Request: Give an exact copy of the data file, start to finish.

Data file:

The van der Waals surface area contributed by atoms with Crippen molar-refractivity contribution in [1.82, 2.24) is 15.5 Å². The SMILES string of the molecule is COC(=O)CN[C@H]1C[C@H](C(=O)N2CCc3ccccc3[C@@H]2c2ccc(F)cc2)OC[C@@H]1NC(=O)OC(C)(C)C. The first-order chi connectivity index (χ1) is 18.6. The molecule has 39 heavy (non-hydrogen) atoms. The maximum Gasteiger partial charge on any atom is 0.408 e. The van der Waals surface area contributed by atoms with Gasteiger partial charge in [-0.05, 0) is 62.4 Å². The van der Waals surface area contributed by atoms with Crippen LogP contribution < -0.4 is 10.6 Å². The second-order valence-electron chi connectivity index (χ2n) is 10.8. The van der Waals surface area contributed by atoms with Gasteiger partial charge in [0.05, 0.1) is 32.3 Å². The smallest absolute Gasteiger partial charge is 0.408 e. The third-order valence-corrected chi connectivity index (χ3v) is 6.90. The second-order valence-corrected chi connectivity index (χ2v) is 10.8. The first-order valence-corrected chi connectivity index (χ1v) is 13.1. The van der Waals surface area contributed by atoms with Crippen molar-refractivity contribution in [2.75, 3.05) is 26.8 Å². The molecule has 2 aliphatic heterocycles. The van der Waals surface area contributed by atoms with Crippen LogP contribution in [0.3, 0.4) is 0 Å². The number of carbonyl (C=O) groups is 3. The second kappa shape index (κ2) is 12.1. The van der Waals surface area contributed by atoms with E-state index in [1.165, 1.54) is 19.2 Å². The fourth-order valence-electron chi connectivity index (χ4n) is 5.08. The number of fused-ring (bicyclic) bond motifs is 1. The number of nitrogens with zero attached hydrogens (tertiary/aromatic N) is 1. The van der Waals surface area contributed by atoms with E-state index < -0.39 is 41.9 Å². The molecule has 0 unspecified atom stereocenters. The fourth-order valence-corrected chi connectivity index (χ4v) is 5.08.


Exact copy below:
The van der Waals surface area contributed by atoms with Crippen molar-refractivity contribution in [1.82, 2.24) is 15.5 Å². The SMILES string of the molecule is COC(=O)CN[C@H]1C[C@H](C(=O)N2CCc3ccccc3[C@@H]2c2ccc(F)cc2)OC[C@@H]1NC(=O)OC(C)(C)C. The first-order chi connectivity index (χ1) is 18.6. The molecule has 39 heavy (non-hydrogen) atoms. The maximum Gasteiger partial charge on any atom is 0.408 e. The van der Waals surface area contributed by atoms with Gasteiger partial charge in [-0.05, 0) is 62.4 Å². The van der Waals surface area contributed by atoms with Crippen LogP contribution < -0.4 is 10.6 Å². The second-order valence-electron chi connectivity index (χ2n) is 10.8. The van der Waals surface area contributed by atoms with Gasteiger partial charge in [0.05, 0.1) is 32.3 Å². The smallest absolute Gasteiger partial charge is 0.408 e. The third-order valence-corrected chi connectivity index (χ3v) is 6.90. The second-order valence-corrected chi connectivity index (χ2v) is 10.8. The first-order valence-corrected chi connectivity index (χ1v) is 13.1. The van der Waals surface area contributed by atoms with Crippen molar-refractivity contribution in [2.75, 3.05) is 26.8 Å². The molecule has 2 aliphatic heterocycles. The van der Waals surface area contributed by atoms with Crippen LogP contribution in [0.3, 0.4) is 0 Å². The number of carbonyl (C=O) groups is 3. The second kappa shape index (κ2) is 12.1. The van der Waals surface area contributed by atoms with E-state index in [1.165, 1.54) is 19.2 Å². The fourth-order valence-electron chi connectivity index (χ4n) is 5.08. The number of fused-ring (bicyclic) bond motifs is 1. The number of nitrogens with zero attached hydrogens (tertiary/aromatic N) is 1. The van der Waals surface area contributed by atoms with E-state index < -0.39 is 41.9 Å². The molecule has 0 unspecified atom stereocenters. The fourth-order valence-corrected chi connectivity index (χ4v) is 5.08.